When you read a list like that, how do you feel? Would you feel compassion for the lost, or would you feel that we are not here to please the lost? The book does not ask us to compromise God's standards, but to look closely what we hold on to, and whether they are God's standards, or just something we created to protect God's standards.
When Emery talks about "rethinking", he is referring to the effectiveness of the church, i.e. doing the right things. Any church can be efficient, i.e. doing things right, but efficiency does not mean that the church is effective in what she does. Emery does not give us a set of methods to follow, but draws for us the picture of the current culture and society that we live in, asks questions for us to reflect on what is happening, and at the end of the day, we need to decide what needs to change and how the change is to take place.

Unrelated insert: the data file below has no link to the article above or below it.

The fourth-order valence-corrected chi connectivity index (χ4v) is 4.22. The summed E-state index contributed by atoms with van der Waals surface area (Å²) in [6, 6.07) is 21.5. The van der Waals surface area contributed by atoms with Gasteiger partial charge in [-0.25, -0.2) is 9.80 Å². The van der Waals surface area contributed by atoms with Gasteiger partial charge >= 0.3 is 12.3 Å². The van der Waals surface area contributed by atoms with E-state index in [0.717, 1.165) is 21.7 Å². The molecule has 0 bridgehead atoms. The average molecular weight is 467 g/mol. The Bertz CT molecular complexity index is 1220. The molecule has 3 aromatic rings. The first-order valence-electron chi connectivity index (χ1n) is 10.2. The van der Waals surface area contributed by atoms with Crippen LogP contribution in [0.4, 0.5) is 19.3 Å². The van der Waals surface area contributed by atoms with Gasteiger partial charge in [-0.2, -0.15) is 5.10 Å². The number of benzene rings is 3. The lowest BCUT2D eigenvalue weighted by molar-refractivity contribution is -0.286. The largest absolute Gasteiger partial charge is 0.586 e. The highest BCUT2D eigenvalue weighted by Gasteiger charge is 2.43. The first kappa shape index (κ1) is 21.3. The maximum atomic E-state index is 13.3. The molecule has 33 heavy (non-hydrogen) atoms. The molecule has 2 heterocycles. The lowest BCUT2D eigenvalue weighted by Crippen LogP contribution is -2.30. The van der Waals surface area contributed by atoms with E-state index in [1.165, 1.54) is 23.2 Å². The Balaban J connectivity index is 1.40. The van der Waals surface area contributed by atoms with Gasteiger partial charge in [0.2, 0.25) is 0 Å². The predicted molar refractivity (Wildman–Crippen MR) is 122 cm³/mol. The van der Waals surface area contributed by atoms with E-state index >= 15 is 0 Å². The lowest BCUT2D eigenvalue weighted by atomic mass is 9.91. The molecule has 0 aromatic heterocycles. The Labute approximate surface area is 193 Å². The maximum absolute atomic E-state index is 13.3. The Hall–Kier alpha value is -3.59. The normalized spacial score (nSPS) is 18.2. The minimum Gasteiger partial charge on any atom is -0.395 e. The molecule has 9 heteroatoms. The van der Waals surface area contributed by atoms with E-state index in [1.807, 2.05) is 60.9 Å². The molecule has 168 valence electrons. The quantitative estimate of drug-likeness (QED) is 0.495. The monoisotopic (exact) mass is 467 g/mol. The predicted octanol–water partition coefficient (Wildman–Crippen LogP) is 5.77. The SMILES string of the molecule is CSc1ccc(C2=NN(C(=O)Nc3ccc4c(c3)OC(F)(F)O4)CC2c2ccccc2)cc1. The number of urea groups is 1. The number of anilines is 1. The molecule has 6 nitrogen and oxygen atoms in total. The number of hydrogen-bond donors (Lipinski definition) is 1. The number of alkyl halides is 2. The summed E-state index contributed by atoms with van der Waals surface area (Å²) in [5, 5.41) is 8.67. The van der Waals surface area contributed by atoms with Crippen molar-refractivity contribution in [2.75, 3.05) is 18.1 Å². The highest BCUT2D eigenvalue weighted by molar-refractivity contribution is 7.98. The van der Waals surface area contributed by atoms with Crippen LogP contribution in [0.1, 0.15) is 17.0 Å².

As Emery states, "the biggest barrier to reengineering is the past success of the institution", we need to look past our past successes and look at the now, and the future. In the past, churches use big tent revival meetings very effectively to reach the lost, but does that mean that we must do the same today? Emery helps us to understand the difference in culture 40 years ago as compared to today, e.g. 40 years ago, there is a general sense that there is a God, but today, many question if there is a God. So, by seeing the change in culture and values of society, it may be seen that big tent revival meetings may not be the best way at reaching the lost because the church is preaching to a group of people who are at different levels of receptivity. This is one example of how this book helps us rethink the church.
One aspect that I like about this book from many other books on church or leadership is that Emery brings in God in his writings. I have read many books that makes it seem that if we do all of what it says, the church will grow... but Emery looks at Prov 21:32 that "victory rests with God, but we must prepare the horse to the best of our abilities."